1) The first complexity to absorb is that there is considerable overlap from phase to phase, such that in some senses it can be said that the Gnosticism of phase one lingers on not only in its attenuated and percolated mutation in successive phases, but sometimes and in certain contexts in its own right. In certain massive ways, the outbursts of Communism and Nazism in the 20th century were a reassertion of a virulent Gnosticism in the framework of a modern political Utopianism. It would not be permissible, however, to read the process backwards—i.e., to anachronistically identify “Leftism”, for example, in the previous epoch of a prior phase.
2) Nor are all the phases equally bad. The Protestant Reformation, for example, was not uniformly bad, nor was its deformation on a par with the deformation in Gnosticism or in Utopianism. Nevertheless, it was a key part of the overall process in advancing the reconfiguration of the deformation in the overarching career of Western civilization.
3) Furthermore, there are other broad, related processes not explicitly noted in the description above. The most significant is the processes of “Modernity” and “Secularism”, as well as “Nationalism”. While in certain respects these processes partake of the process of deformation, I maintain it would be mistaken to identify them in and of themselves as phases of deformation. A more helpful way to regard Modernity and Secularism would be as representing the structural matrix in which deformation has evolved into the historical present, while Nationalism has been an extrapolation from that (increasingly in tension, in recent decades, with a more or less abstract “Globalism”).
4) As Western deformation has evolved over the past two millennia, this does not mean Western Civilization is regressing, or is necessarily in ominous crisis, or is doomed. In fact, it is continuing to progress in new and exciting and beneficent ways. Does this mean it is perfect and does not have serious flaws that need to be addressed? Of course not.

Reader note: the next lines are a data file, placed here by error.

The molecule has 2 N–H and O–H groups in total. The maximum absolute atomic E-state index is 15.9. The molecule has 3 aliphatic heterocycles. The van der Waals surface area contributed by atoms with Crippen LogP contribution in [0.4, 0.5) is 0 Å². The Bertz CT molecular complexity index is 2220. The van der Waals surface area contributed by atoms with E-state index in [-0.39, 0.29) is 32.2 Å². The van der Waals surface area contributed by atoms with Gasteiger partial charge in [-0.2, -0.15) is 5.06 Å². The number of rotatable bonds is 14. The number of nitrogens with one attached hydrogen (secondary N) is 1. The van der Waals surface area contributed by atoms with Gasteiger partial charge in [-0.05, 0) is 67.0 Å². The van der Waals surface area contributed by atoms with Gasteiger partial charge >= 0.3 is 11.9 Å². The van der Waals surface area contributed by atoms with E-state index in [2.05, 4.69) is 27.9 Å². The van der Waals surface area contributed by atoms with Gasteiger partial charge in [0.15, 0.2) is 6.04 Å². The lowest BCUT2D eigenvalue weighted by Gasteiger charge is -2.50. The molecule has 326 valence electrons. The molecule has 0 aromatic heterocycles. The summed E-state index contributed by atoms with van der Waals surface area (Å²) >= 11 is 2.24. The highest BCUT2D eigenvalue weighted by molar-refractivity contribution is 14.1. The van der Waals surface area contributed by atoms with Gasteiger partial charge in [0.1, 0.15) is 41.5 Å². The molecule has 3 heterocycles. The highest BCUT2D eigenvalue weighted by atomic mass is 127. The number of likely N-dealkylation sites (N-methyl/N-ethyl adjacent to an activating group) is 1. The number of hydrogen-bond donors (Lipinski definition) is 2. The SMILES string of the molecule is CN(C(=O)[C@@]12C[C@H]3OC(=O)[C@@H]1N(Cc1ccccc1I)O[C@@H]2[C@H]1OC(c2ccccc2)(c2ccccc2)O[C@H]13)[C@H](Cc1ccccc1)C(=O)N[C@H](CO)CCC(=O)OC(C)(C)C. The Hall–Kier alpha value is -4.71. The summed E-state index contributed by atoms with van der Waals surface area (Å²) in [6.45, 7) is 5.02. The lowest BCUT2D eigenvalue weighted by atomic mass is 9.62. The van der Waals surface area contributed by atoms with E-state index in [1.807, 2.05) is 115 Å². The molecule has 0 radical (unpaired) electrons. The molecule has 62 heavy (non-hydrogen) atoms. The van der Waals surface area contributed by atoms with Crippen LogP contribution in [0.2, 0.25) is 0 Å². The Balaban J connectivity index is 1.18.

5) Finally, there is the curious feature of this overall process of what could be called progressive percolation and atomization. We alluded to this above when we wrote:
Each successive stage manifests a paradoxical dynamic: a relative decrease in pathology, combined with a relative increase in sociopolitical influence.
Since PC MC (Politically Correct Multi-Culturalism) is the last, or latest, phase in which we currently find ourselves in, it is also, according to the logic of this paradoxical dynamic, the least pathological yet the strongest in terms of sociopolitical influence.
PC MC has been able to achieve this sociopolitical dominance in democratic contexts not because of a dictatorship, not because of some sinister cabal pulling the strings behind the scenes, but because of the percolation and atomization of the pathology which began with Gnosticism over two millennia ago.
Another, simpler way to put all of this: Just as Utopianism represents “Gnosticism Lite”, and just as Leftism represents “Utopianism Lite”—so too does PC MC represent “Leftism Lite”. Indeed, it is only by virtue of being a “Lite” version of Leftism that PC MC has been able to successfully win over the hearts and minds of millions of otherwise Centrist and Right-oriented people in the West over the past half century. By so doing, as I have argued numerous times on this blog in previous essays, PC MC is continuing to successfully impede our rational analysis of the menace of Islam, and the rational actions that would flow from that rational analysis.